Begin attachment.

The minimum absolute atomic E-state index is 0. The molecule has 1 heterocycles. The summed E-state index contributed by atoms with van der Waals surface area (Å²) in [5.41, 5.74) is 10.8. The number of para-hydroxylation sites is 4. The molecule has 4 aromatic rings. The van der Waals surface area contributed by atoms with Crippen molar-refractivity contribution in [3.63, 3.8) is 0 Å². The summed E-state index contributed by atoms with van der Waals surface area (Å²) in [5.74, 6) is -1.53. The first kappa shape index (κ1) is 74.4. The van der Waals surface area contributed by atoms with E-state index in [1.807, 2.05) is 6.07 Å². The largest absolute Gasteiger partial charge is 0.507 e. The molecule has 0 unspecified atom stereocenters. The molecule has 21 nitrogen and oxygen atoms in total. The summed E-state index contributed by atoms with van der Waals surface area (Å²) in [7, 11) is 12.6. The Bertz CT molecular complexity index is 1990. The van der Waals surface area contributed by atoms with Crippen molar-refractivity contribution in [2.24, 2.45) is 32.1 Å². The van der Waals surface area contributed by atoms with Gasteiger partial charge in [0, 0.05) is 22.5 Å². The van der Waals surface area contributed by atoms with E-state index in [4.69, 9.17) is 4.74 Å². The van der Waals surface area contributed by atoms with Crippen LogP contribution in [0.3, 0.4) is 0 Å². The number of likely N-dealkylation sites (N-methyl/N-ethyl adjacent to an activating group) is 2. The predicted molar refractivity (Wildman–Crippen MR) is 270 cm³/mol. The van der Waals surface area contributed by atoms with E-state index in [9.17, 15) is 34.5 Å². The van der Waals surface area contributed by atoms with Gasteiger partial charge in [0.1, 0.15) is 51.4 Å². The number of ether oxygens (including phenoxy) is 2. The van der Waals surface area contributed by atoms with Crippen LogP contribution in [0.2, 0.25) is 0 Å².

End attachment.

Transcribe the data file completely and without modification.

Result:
The minimum absolute atomic E-state index is 0. The molecule has 1 heterocycles. The summed E-state index contributed by atoms with van der Waals surface area (Å²) in [5.41, 5.74) is 10.8. The number of para-hydroxylation sites is 4. The molecule has 4 aromatic rings. The van der Waals surface area contributed by atoms with Crippen molar-refractivity contribution in [3.63, 3.8) is 0 Å². The summed E-state index contributed by atoms with van der Waals surface area (Å²) in [5.74, 6) is -1.53. The first kappa shape index (κ1) is 74.4. The van der Waals surface area contributed by atoms with E-state index in [1.807, 2.05) is 6.07 Å². The largest absolute Gasteiger partial charge is 0.507 e. The molecule has 0 unspecified atom stereocenters. The molecule has 21 nitrogen and oxygen atoms in total. The summed E-state index contributed by atoms with van der Waals surface area (Å²) in [7, 11) is 12.6. The Bertz CT molecular complexity index is 1990. The van der Waals surface area contributed by atoms with Crippen molar-refractivity contribution in [2.24, 2.45) is 32.1 Å². The van der Waals surface area contributed by atoms with Gasteiger partial charge in [0, 0.05) is 22.5 Å². The van der Waals surface area contributed by atoms with E-state index in [4.69, 9.17) is 4.74 Å². The van der Waals surface area contributed by atoms with Crippen LogP contribution in [0.3, 0.4) is 0 Å². The number of likely N-dealkylation sites (N-methyl/N-ethyl adjacent to an activating group) is 2. The predicted molar refractivity (Wildman–Crippen MR) is 270 cm³/mol. The van der Waals surface area contributed by atoms with E-state index in [9.17, 15) is 34.5 Å². The van der Waals surface area contributed by atoms with Gasteiger partial charge in [0.1, 0.15) is 51.4 Å². The number of ether oxygens (including phenoxy) is 2. The van der Waals surface area contributed by atoms with Crippen LogP contribution in [0.2, 0.25) is 0 Å².